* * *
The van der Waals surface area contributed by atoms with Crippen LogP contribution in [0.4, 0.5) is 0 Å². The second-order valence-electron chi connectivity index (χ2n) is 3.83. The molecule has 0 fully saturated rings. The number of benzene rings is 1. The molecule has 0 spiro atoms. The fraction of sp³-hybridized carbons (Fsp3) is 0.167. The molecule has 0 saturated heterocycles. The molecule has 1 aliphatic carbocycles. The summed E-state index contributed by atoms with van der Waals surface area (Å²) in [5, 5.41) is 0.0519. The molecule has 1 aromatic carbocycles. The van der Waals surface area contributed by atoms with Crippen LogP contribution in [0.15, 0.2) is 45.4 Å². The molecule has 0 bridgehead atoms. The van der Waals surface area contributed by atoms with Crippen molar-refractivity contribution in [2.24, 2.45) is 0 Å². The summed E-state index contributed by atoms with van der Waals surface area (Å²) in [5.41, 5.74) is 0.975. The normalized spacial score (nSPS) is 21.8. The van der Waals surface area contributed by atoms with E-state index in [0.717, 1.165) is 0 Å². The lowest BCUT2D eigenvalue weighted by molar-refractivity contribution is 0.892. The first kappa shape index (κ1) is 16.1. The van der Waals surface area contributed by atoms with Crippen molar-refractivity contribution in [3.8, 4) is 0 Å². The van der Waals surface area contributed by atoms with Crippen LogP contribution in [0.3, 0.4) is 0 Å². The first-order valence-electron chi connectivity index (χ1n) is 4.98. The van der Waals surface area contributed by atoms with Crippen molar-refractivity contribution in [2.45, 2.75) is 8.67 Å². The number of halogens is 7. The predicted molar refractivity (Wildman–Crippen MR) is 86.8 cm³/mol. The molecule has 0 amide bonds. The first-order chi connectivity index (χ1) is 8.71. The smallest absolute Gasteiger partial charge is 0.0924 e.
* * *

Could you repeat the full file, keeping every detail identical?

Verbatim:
The van der Waals surface area contributed by atoms with Crippen LogP contribution in [0.4, 0.5) is 0 Å². The second-order valence-electron chi connectivity index (χ2n) is 3.83. The molecule has 0 fully saturated rings. The number of benzene rings is 1. The molecule has 0 spiro atoms. The fraction of sp³-hybridized carbons (Fsp3) is 0.167. The molecule has 0 saturated heterocycles. The molecule has 1 aliphatic carbocycles. The summed E-state index contributed by atoms with van der Waals surface area (Å²) in [5, 5.41) is 0.0519. The molecule has 1 aromatic carbocycles. The van der Waals surface area contributed by atoms with Crippen LogP contribution in [0.15, 0.2) is 45.4 Å². The molecule has 0 bridgehead atoms. The van der Waals surface area contributed by atoms with Crippen molar-refractivity contribution in [2.24, 2.45) is 0 Å². The summed E-state index contributed by atoms with van der Waals surface area (Å²) in [5.41, 5.74) is 0.975. The normalized spacial score (nSPS) is 21.8. The van der Waals surface area contributed by atoms with E-state index in [0.717, 1.165) is 0 Å². The lowest BCUT2D eigenvalue weighted by molar-refractivity contribution is 0.892. The first kappa shape index (κ1) is 16.1. The van der Waals surface area contributed by atoms with Crippen molar-refractivity contribution in [3.8, 4) is 0 Å². The van der Waals surface area contributed by atoms with Crippen LogP contribution in [0.3, 0.4) is 0 Å². The first-order valence-electron chi connectivity index (χ1n) is 4.98. The van der Waals surface area contributed by atoms with Crippen molar-refractivity contribution in [2.45, 2.75) is 8.67 Å². The number of halogens is 7. The predicted molar refractivity (Wildman–Crippen MR) is 86.8 cm³/mol. The molecule has 0 amide bonds. The first-order chi connectivity index (χ1) is 8.71. The smallest absolute Gasteiger partial charge is 0.0924 e.